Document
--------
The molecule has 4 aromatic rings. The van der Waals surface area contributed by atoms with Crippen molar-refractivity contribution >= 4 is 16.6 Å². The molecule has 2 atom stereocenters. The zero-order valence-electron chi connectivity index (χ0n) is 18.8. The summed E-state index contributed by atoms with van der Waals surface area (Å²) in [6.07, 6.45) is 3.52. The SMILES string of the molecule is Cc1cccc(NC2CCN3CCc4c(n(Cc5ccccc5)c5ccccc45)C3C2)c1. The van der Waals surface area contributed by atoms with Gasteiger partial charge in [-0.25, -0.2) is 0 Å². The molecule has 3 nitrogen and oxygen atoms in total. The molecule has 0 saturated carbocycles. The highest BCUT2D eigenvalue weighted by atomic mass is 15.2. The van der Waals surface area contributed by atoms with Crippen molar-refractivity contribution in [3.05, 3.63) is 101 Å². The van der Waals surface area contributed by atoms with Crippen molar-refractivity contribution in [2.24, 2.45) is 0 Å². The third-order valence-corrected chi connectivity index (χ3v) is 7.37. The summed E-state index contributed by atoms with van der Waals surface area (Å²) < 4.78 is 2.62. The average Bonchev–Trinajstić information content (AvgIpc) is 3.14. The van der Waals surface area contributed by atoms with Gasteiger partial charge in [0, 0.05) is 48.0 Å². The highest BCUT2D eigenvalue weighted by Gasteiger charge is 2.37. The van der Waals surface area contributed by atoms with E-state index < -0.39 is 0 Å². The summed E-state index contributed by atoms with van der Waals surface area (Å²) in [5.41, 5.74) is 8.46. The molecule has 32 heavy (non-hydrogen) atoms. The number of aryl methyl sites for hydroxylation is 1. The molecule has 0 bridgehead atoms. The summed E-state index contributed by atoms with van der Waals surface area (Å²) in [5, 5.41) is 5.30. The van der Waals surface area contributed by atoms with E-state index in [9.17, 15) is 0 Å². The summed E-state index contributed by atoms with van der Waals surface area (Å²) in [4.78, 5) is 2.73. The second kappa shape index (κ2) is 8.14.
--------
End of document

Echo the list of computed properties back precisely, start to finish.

The molecule has 4 aromatic rings. The van der Waals surface area contributed by atoms with Crippen molar-refractivity contribution >= 4 is 16.6 Å². The molecule has 2 atom stereocenters. The zero-order valence-electron chi connectivity index (χ0n) is 18.8. The summed E-state index contributed by atoms with van der Waals surface area (Å²) in [6.07, 6.45) is 3.52. The SMILES string of the molecule is Cc1cccc(NC2CCN3CCc4c(n(Cc5ccccc5)c5ccccc45)C3C2)c1. The van der Waals surface area contributed by atoms with Gasteiger partial charge in [-0.25, -0.2) is 0 Å². The molecule has 3 nitrogen and oxygen atoms in total. The molecule has 0 saturated carbocycles. The highest BCUT2D eigenvalue weighted by atomic mass is 15.2. The van der Waals surface area contributed by atoms with Crippen molar-refractivity contribution in [3.05, 3.63) is 101 Å². The van der Waals surface area contributed by atoms with Crippen molar-refractivity contribution in [2.24, 2.45) is 0 Å². The third-order valence-corrected chi connectivity index (χ3v) is 7.37. The summed E-state index contributed by atoms with van der Waals surface area (Å²) < 4.78 is 2.62. The average Bonchev–Trinajstić information content (AvgIpc) is 3.14. The van der Waals surface area contributed by atoms with Gasteiger partial charge in [0, 0.05) is 48.0 Å². The highest BCUT2D eigenvalue weighted by Gasteiger charge is 2.37. The van der Waals surface area contributed by atoms with E-state index < -0.39 is 0 Å². The summed E-state index contributed by atoms with van der Waals surface area (Å²) in [5.41, 5.74) is 8.46. The molecule has 32 heavy (non-hydrogen) atoms. The number of aryl methyl sites for hydroxylation is 1. The molecule has 0 bridgehead atoms. The summed E-state index contributed by atoms with van der Waals surface area (Å²) in [5, 5.41) is 5.30. The van der Waals surface area contributed by atoms with E-state index in [9.17, 15) is 0 Å². The summed E-state index contributed by atoms with van der Waals surface area (Å²) in [4.78, 5) is 2.73. The second kappa shape index (κ2) is 8.14.